In situations where it is necessary to keep a building’s outer doors open, you will sometimes find “air curtains”, fans which blow a sheet of air down across the width of the doorway. These are an effective way of preventing dust and insects getting in through the door: they are entrained in the outer layer of airflow, and where the jet hits the floor it splits, with the outer layer discharging the contaminants back outside.
Some suppliers of air curtains claim that they conserve energy as well. The basis of this claim lies in what would naturally happen in an open doorway in still conditions, namely convective circulation in which warm air at high level flows out to be balanced by cold air flowing inwards at low level (right). This effect will be especially marked with high doorways. The claim for air curtains is that they disrupt the flow of escaping warm air, forcing it down to floor level where the jet splits, with the warm inner layer returning inside.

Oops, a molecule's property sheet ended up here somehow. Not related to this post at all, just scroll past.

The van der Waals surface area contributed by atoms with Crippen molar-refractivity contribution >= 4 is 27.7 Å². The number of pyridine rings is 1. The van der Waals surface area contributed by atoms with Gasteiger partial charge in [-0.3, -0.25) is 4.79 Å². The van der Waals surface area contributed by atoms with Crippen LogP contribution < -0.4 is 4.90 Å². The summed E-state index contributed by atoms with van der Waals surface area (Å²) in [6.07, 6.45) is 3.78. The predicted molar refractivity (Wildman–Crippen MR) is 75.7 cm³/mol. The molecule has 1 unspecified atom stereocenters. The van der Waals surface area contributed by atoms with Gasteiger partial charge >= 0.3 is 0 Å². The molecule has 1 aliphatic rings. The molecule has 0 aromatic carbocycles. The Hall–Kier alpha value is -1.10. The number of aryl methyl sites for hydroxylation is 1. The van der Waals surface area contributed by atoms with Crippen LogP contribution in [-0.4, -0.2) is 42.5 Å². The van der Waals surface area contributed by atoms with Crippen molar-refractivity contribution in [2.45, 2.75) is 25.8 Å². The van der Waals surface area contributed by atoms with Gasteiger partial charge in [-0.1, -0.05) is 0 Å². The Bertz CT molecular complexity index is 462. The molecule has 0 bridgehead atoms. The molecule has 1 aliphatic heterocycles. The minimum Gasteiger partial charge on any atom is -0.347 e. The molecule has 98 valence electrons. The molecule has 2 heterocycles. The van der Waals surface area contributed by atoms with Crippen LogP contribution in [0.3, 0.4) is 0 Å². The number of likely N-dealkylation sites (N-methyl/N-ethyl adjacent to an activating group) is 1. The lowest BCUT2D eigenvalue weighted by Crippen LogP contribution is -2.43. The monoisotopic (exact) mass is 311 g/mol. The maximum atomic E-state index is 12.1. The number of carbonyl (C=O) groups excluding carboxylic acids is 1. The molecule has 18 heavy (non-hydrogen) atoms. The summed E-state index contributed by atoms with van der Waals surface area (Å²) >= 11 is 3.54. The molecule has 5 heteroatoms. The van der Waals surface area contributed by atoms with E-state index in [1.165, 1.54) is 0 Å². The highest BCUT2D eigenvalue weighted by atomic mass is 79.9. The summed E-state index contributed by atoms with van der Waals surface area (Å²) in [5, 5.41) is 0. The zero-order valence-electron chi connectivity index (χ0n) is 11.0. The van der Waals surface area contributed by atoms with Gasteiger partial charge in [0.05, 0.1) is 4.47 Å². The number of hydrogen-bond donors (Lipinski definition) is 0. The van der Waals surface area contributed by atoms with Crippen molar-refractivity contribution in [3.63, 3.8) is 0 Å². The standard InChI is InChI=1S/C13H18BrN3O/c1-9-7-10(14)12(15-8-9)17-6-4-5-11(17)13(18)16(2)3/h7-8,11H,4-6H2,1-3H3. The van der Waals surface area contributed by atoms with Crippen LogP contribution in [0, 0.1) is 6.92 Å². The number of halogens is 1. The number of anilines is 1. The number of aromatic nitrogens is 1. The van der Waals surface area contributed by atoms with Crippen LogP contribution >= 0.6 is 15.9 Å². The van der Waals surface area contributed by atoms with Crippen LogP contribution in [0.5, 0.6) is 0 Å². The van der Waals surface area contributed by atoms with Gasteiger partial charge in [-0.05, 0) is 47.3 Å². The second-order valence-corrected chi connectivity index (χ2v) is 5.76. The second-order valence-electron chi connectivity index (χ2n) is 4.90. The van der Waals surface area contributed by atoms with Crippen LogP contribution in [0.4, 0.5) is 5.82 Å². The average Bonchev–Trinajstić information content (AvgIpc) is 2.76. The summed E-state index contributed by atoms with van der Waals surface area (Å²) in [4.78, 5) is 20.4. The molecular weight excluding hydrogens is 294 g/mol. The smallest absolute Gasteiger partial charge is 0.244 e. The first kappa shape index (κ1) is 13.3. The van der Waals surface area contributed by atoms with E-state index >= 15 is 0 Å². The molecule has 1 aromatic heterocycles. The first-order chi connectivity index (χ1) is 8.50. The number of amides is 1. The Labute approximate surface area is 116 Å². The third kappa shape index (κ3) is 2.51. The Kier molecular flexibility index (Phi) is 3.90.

However, even in still conditions there is a problem here, because the fan is drawing air from high level inside and at floor level only half of it returns inside. 50% of the internal air drawn into the fan is diverted outside when the jet splits at floor level (left).
A further problem with pedestrian doorways particularly is that the air curtain usually needs heating to prevent the perception of cold that the air’s velocity would create. If the building actually doesn’t need that heat, it is all a waste of money. Even if it does need the heat, half of what is put in goes straight outside.
In windy conditions the argument for air curtains as heat barriers really breaks down. A moving sheet of air is simply not as effective as a door. If there is any differential pressure whatever, that sheet of air will be displaced, and the problem is exacerbated if there are open doors or windows on the far side of space – or extract fans. In one instance I visited a restaurant that operated an open-door policy. Their air curtain had a 20kW heater that ran continuously, but the downjet did not reach the floor: about 60cm above the floor it turned inwards along with a layer of cold air at floor level, thanks to the kitchen extract depressurising the space.